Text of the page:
• If you are struggling with depression, make a small start and try counting your blessings (I’ll write more about it and how powerful it can be soon).  There are lots of books about it, I’ve even done a little ebook.  But the basic idea is that you get a notebook and each night before you go to bed, you write what you can be grateful for.  It might not ‘fix’ it, but it will help and give you more energy.
  • If you have a bigger problem and nothing smaller to look at, as me for help in my question corner, or talk to a mate and ask for ideas for help, or read a book about it, or ask for other professional help.

If you don’t, how long are you willing to feel crap about it?  It’s possible your answer is ‘a couple of years, because the kids are young’.  If that’s true, then try the counting your blessings idea to get you through it.  But if you are suddenly at the time where you are ready to change, then make the commitment NOW; do it here.

If not, your general enuie, lethargy, misery, or whatever is going to be written all over your face, and one day it will be etched there forever, like I told Curly Headed Boy.  So today your video is ‘Brand New Day’ by Ryan Star, which is the theme tune to ‘Lie to me’ and has the subtitle of ‘The truth is written all over your face’.  I hope that you decide it’s going to be a ‘Brand New Day’ as I have (I might need to remind myself a bit, over the next few weeks, but it’s a start heh).

Crying is Good

Crying.  Sometimes there are tears of joy, sometimes tears of happiness, and even inspired tears of gratitude to life.  The most annoying are angry tears; I remember getting infuriated with myself when I worked in Oracle (big american IT firm), because when I was at my angriest I would cry.  Then there are sad tears.  I’m not a great crier, but sometimes it’s just got to be done.

I was talking to a Mum the other day about her grief over her father’s death.  She mentioned that she hadn’t cried yet, and I recommended a really sad film to get it going; I remember mine being brought on by Terminator 2 when the bad robot who was now good and a father role model dies.  People around me thought I was weird and couldn’t understand how come I’d suddenly got upset.  But it was a catalyst to help let them out.  You see, tears might not always help a situation, but they are part of a process, and they are better out than in.

So if you ever need to cry, do so.  Then when you need to pull yourself together, blow your nose, and take some deep breaths in through you nose.  The nose has a link to the part of the brain that calms us down, so it has a much more effective result than breathing through your mouth.  Remember Mums, we are female, and that’s where our strength comes from, not from trying to be ‘professional’ or ‘male’ or ‘strong’.  Our strength is different from a man’s and that’s what will get us through the tears.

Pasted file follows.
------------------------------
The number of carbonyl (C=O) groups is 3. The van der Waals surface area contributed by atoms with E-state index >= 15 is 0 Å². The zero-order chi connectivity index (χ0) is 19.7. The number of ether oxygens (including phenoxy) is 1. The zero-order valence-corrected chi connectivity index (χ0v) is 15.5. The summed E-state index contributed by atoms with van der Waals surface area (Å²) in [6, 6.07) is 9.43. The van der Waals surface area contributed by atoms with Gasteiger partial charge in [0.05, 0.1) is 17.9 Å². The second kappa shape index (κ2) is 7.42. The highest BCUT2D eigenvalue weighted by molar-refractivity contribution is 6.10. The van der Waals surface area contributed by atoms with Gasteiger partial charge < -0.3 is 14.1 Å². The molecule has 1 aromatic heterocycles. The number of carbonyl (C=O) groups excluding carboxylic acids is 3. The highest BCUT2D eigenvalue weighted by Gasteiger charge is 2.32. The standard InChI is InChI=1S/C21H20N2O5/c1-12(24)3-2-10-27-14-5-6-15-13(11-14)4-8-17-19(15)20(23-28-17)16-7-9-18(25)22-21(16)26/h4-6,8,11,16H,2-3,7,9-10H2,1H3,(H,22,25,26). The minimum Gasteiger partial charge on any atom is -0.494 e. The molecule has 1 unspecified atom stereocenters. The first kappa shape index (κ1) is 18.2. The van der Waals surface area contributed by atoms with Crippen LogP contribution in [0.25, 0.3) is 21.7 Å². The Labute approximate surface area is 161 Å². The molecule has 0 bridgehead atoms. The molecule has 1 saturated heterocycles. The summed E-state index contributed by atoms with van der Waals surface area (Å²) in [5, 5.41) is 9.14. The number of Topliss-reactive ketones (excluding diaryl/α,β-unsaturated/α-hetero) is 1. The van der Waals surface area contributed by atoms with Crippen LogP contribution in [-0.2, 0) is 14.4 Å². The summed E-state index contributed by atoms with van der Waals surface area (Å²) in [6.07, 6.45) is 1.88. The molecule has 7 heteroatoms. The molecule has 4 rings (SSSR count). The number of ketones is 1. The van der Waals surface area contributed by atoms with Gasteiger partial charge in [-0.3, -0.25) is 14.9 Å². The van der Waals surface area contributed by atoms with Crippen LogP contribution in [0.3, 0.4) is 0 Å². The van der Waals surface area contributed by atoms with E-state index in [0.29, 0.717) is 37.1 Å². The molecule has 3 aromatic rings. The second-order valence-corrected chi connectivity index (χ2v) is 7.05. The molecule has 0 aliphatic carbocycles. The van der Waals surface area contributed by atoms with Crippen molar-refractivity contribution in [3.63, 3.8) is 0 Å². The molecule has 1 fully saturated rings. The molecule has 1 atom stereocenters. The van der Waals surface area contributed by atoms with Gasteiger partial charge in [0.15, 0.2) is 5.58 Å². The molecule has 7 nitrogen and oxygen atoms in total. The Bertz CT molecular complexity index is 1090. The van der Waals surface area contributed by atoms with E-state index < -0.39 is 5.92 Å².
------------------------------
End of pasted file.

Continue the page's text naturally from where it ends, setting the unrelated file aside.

Don’t lose the power of the tears though.  Listen to them too, and write down what the thoughts are that are making you cry.  Writing is magical, it takes pressure off the brain and helps us to start to tackle things.  Fears and worries are not as bad when faced.  They can still ‘feel’ bad, but they won’t feel quite as bad.  Then you can turn to a pragmatic friend to help you to look at your fears and make a plan of action.

I know we are ‘british’ and are therefore not meant to cry, but seriously, ignore that, and if you ever need to go for it, and remember there is a big virtual hug enroute from me.

Hope for Mums with PND from a little black bear

I watched an amazing TV program a couple of weeks ago, and have been meaning to post about it for ages.  It was all about black bears in America, so it had big time cute factor.  But then it had the most incredible story about a Mummy bear.

I’m particularly fond of black bears having accidentally ended up on one of those ‘working’ holidays, counting acorns in Shenandoah Virginia for Earth watch (it’s a long story, we were meant to be picking up orangutan poo in Indonesia, but someone got kidnapped and their head chopped off the week before, so they sensibly moved our trip!) .  We saw lots of very unattractive deer (they aren’t like our cute english Bambie look a likes and they smell when you weight them), but hubby got a video of the cutest baby black bears climbing/falling down a tree).

Anyway, back to the TV program; A black bear called Lilly abandoned her cub, the kind of sad animal watching event which we often see, which ends up in sentimental music and them cutting to a sad picture without showing us the poor dead cub.  But this time the people involved couldn’t bear to see the little cub die, <big cheers> so they helped it along a little, so that it tried to survive on it’s own and then held their breaths with little hope of a happy ending.  Suddenly something AMAZING happened.  A couple of months later they found the cub back with it’s Mummy; They were together, playing, hugging and loving each other.  big tear shedding time!

Even more amazingly, the mummy bear had managed to re-lactate.  Now I’ve read about this care of the Breast Mates posts from the lovely Aly at Plus 2.4.  But I’d never heard of an animal doing it.  But there it was, clear as day, feeding the baby bear.  So it shows how even in the animal kingdom a Mum can change it’s mind and go back to breast feeding.